Myers clarifies remarks about Jackson, Warriors


Myers clarifies remarks about Jackson, Warriors

Warriors general manager BobMyers knew right away that what he had said didnt quite come out right. Myerswas asked a couple of weeks back what he thought of the Warriors offseason andhow the team might fare heading into 2012-13.Myers answered by saying thathe thought the Warriors had upgraded their talent level considerably, and thathe shared as much with coach Mark Jackson in a phone conversation a couple ofdays before.Myers said he told JacksonYouve got something to work with, and that it was up to (the coachingstaff) to go forward with this group. Myers went further and said: I dontknow what your guys opinions are, but I dont think its unfair to ask to goforward and do well with this group of players.REWIND: Myers has one mandate for Mark Jackson
On the surface, what Myerssaid wasnt a big deal nothing more than a GM talking optimistically abouthis team in the offseason, and throwing in there that the coaching staff nowhad better players to deal with.But his comments blew up alittle bit, and many interpreted them to mean: If the Warriors dont make theplayoffs, Jackson will get fired.Of course, thats not exactlywhat Myers said. Then again, Myers knew that what he said didnt quite soundright when he read it in print. So, he picked up the phone again and calledJackson.Yeah, I know. I agree, saidMyers, when told that it sounded like he was putting pressure on Jackson withthe statement. I called Mark afterward. Were all under pressure. When Icalled Mark, it was more about the way I said what I said. It was like We allhave something to work with now. We feel like we have a roster we can workwith. I feel like we do; you feel like we do.(Jackson) didnt take it inthe context of: You better make the playoffs. I know that. I told him itsbeing reported in this light. He said: Ive got no problem with that. I understand. He also said: I want to win and the thinking is, give me a rosterwhere I have some accountability rather than having a roster where nobodythinks we can compete.Myers and Jackson ended uphaving a laugh over the subject, but it does hammer home one theme with theWarriors: Expectations are already high for the start of next season. Andthats the silver lining that Myers has found in this whole littlemini-misunderstandingcontroversy.Otherwise, whats thealternative going into the season? Myers asked. That nobody, the fans, themedia, ourselves thinks we can compete. Thats the alternative. This is the bigleagues. Theres pressure every day to win. But we feel, collectively, that weretooled the roster in a way where we feel we can compete for the playoffs.Thats the best way for me to say it, and I think Mark is aligned with that andfeels the same way.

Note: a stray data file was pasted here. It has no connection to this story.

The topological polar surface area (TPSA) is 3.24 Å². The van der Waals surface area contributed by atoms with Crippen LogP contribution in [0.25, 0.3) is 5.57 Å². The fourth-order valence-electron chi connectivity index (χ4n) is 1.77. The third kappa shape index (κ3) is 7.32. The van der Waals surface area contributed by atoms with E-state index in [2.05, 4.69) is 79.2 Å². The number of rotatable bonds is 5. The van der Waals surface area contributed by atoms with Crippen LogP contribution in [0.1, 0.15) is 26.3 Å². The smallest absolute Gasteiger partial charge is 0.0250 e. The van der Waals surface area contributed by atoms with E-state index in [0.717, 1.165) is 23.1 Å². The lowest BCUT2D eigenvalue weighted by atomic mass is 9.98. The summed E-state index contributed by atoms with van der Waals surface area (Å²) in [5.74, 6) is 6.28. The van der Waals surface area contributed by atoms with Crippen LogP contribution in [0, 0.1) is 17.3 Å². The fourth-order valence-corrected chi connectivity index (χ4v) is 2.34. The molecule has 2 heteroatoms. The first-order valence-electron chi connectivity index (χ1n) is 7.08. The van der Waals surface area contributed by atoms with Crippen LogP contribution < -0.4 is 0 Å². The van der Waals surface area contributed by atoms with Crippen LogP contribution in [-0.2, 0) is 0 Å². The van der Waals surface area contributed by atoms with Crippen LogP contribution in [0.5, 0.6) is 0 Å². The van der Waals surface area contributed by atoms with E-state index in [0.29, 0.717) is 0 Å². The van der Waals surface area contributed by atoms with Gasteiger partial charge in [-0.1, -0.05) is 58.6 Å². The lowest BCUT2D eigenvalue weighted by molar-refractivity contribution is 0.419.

Thunder give No. 35 -- Kevin Durant's old number -- to rookie


Thunder give No. 35 -- Kevin Durant's old number -- to rookie

On Tuesday, the Thunder signed P.J. Dozier to a two-way contract.

The rookie will wear No. 35 with Oklahoma City.

That's the number Kevin Durant rocked as a member of the Thunder.

Why did Dozier pick it?

"My cousin, my second cousin, is Reggie Lewis. He used to play for the Boston Celtics," Dozier explained to reporters. "That's all it is. It wasn't anything other than that, honestly."

Did anybody say anything to him when he asked for No. 35?